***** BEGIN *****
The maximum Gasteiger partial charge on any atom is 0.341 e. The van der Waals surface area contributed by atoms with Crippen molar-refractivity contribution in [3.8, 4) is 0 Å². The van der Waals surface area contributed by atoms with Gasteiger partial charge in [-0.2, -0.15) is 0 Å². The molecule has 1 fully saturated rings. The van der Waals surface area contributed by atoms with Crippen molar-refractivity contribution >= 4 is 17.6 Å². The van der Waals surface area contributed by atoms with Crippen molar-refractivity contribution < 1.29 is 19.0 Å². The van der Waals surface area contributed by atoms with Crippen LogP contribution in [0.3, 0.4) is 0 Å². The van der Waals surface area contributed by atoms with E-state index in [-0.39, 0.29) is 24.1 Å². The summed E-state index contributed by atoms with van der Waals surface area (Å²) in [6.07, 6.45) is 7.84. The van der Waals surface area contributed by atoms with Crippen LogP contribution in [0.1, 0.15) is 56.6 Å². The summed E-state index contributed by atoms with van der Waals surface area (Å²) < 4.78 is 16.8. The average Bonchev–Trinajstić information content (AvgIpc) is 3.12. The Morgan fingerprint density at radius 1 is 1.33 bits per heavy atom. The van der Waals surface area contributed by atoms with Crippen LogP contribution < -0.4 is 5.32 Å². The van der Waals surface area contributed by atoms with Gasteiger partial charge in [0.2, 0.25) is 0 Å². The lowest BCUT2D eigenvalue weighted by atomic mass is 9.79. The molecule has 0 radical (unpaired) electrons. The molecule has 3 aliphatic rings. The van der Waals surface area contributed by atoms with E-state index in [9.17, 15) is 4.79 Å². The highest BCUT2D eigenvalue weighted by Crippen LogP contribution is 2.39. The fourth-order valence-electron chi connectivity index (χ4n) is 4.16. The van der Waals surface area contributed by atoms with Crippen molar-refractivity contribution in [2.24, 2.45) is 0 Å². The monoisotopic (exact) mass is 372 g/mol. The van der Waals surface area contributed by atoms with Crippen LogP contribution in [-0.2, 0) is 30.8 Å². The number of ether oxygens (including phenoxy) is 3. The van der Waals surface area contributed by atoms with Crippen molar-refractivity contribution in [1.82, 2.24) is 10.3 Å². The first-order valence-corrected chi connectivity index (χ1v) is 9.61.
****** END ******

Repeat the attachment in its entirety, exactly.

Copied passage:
The maximum Gasteiger partial charge on any atom is 0.341 e. The van der Waals surface area contributed by atoms with Crippen molar-refractivity contribution in [3.8, 4) is 0 Å². The van der Waals surface area contributed by atoms with Gasteiger partial charge in [-0.2, -0.15) is 0 Å². The molecule has 1 fully saturated rings. The van der Waals surface area contributed by atoms with Crippen molar-refractivity contribution >= 4 is 17.6 Å². The van der Waals surface area contributed by atoms with Crippen molar-refractivity contribution < 1.29 is 19.0 Å². The van der Waals surface area contributed by atoms with Crippen LogP contribution in [0.3, 0.4) is 0 Å². The van der Waals surface area contributed by atoms with E-state index in [-0.39, 0.29) is 24.1 Å². The summed E-state index contributed by atoms with van der Waals surface area (Å²) in [6.07, 6.45) is 7.84. The van der Waals surface area contributed by atoms with Crippen LogP contribution in [0.1, 0.15) is 56.6 Å². The summed E-state index contributed by atoms with van der Waals surface area (Å²) < 4.78 is 16.8. The average Bonchev–Trinajstić information content (AvgIpc) is 3.12. The Morgan fingerprint density at radius 1 is 1.33 bits per heavy atom. The van der Waals surface area contributed by atoms with Crippen LogP contribution < -0.4 is 5.32 Å². The van der Waals surface area contributed by atoms with Gasteiger partial charge in [0.2, 0.25) is 0 Å². The lowest BCUT2D eigenvalue weighted by atomic mass is 9.79. The molecule has 0 radical (unpaired) electrons. The molecule has 3 aliphatic rings. The van der Waals surface area contributed by atoms with E-state index in [9.17, 15) is 4.79 Å². The highest BCUT2D eigenvalue weighted by Crippen LogP contribution is 2.39. The fourth-order valence-electron chi connectivity index (χ4n) is 4.16. The van der Waals surface area contributed by atoms with Crippen molar-refractivity contribution in [2.24, 2.45) is 0 Å². The monoisotopic (exact) mass is 372 g/mol. The van der Waals surface area contributed by atoms with Crippen LogP contribution in [-0.2, 0) is 30.8 Å². The number of ether oxygens (including phenoxy) is 3. The van der Waals surface area contributed by atoms with Crippen molar-refractivity contribution in [1.82, 2.24) is 10.3 Å². The first-order valence-corrected chi connectivity index (χ1v) is 9.61.